When Que sent me the photos for the mushroom tutorial (see last blog entry) there was one image which made me laugh out loud and suggested what our next tutorial could be - creating a caterpillar! Besides being super cute, these are an excellent way to learn to recognise your heat base in soft glass and how to time your joins so that everything flows together happily while also retaining clear definition.
First, choose your favourite caterpillar colour. Transparent colours are generally stiffer and easier to work with if you're just learning to sculpt, and if you have any of the translucent CIM colours these are a good choice, they're sort of soft and sticky at the same time, lovely for sculpting. You'll also need a colour for an eyeball, and black for the pupil, and a punty made from your caterpillar colour - just pull it down into a blunt point.
Gently heat the end of your rod and let the glass condense and form a pea-sized ball. The next step is easier if you can narrow the neck - where the ball and rod join. With a nice sharp little flame heat the rod in that spot and then hold your glass vertically with the ball at the bottom, it should stretch a little to form a neck.
Let the ball cool again and then reheat just the tip of it to an orange glow, heat the end of your punty briefly and kiss them together to join. You can see in the photo it isn't fully melted in but is sitting securely on the blunt tip of the rod. Once joined let them cool again - these are very small pieces of glass and if you work too fast without giving things a chance to set up everything will moosh together and not keep the lovely ball shapes.
With a nice sharp flame heat the line where you creased the ball and once it's glowing pull the two pieces apart and then let the ball round up into a sphere. If it's too small you can add a bit more glass before rounding, if it's too big you can wipe off a bit of the excess back onto the rod while it's still hot. (If you have trouble with this step make sure you heat the line and pull just enough so the flame cuts through the join, instead of pulling too far and elongating everything.)
All of this gets easier with practice, and we recommend melting things back and starting again until you feel happy with your shapes. One of the many advantages of working so small, it's pretty quick and easy to practice, practice, practice!
Before long you will develop a rhythm for this; make a pea-sized ball on the end of your rod, heat and hang to narrow the join and let it cool. Reheat just the tips of the last ball and the new one and once they're glowing kiss them gently together out of the flame. It can help to do a little push-pull movement here to ensure a good join.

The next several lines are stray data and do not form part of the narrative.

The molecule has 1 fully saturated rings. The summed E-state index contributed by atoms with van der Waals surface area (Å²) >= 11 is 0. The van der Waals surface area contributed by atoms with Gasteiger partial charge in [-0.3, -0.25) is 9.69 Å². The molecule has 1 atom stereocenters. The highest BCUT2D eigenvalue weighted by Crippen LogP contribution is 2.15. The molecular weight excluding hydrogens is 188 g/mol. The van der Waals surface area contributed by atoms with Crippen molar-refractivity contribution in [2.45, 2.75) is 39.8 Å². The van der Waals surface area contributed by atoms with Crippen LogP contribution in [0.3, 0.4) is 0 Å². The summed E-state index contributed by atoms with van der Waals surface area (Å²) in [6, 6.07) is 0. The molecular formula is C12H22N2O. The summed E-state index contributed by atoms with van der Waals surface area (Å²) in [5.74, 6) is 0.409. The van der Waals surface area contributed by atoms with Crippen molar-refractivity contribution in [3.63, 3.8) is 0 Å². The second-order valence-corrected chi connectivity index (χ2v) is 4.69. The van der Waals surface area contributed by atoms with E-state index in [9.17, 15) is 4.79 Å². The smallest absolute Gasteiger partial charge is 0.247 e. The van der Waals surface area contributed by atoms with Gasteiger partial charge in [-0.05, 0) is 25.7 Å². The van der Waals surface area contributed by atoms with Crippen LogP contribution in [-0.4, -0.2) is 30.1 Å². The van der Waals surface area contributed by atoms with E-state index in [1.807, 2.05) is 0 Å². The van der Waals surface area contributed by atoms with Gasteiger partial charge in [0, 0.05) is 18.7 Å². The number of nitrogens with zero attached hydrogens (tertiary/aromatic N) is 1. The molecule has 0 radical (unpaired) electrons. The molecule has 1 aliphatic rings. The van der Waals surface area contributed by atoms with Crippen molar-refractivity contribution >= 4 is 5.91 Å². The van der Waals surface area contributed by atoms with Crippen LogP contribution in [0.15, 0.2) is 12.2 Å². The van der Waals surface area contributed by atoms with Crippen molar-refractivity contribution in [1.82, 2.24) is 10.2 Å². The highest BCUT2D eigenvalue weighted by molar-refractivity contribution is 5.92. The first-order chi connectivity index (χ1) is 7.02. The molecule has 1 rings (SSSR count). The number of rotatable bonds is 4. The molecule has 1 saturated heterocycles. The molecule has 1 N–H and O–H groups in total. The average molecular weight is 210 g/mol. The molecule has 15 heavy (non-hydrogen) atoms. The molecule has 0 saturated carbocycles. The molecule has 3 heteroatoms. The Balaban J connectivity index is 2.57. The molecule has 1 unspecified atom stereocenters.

Remove the rod at the narrow point by flamecutting. Round up the ball into a nice sphere and while it's still warm you can add two little feet, giving them enough heat so they flow and form a smooth connection. Avoid undercut joins as they're almost certain to crack off eventually. In this way continue to join as many balls, with feet, as you like, making sure to line the feet up with previous feet so your caterpillar will be able to stand.
To finish the body, begin to join the balls so they start to angle upwards by changing the spot where you heat. It's fun to really play around with this and make longer curvier caterpillars, once you get the hang of it.
When your new friend is as long and tall as you like it's time to add some eyes. While the ball is still warm from rounding it up add two dots of colour (or white with a transparent colour on top) and gently flatten with a knife or paddle. Well, I flatten them with a paddle but Que likes to leave them round, preferring the more googly cartoony-looking eyes. Two smaller black dots for pupils and suddenly your caterpillar will come to life, don't be surprised if you get the giggles at this point, there's something really funny about your creation looking back at you!
For the final touch heat above the eyes and add another two dots for feelers. Do these the same way you added feet but this time once they're on pull them out longer and into a curly shape, or keep them shorter and flatten the ends for a different sort of look. Or of course, practice making teeny tiny spheres in various colours and stack them up! Que also adds a crease with a knife to give them a mouth but Penel doesn't bother with this step because her eyesight is not as good!
Because you've been working your way gradually along the caterpillar it won't have a whole lot of heat left in it at this point and so it's safe to pop it into your vermiculite or fibre blanket to finish cooling off. You can make a whole herd of little creatures this way and then batch anneal in the kiln later.
When your caterpillar is cool you can hold the head and safely melt off your punty, forming a smaller sphere or a curly tail tip as in the photo above.
Remember the photo I mentioned that made me laugh out loud? Here it is below; once Que starts playing with an idea she tends to get carried away. I just love this little critter with the fancy toadstool cap holding another one on a leaf, and check out how nicely curved the segments are, with two points of contact for the feet to stand on.
If you've enjoyed this tutorial and made some caterpillars please share them with us on facebook or instagram - we'd love to see them!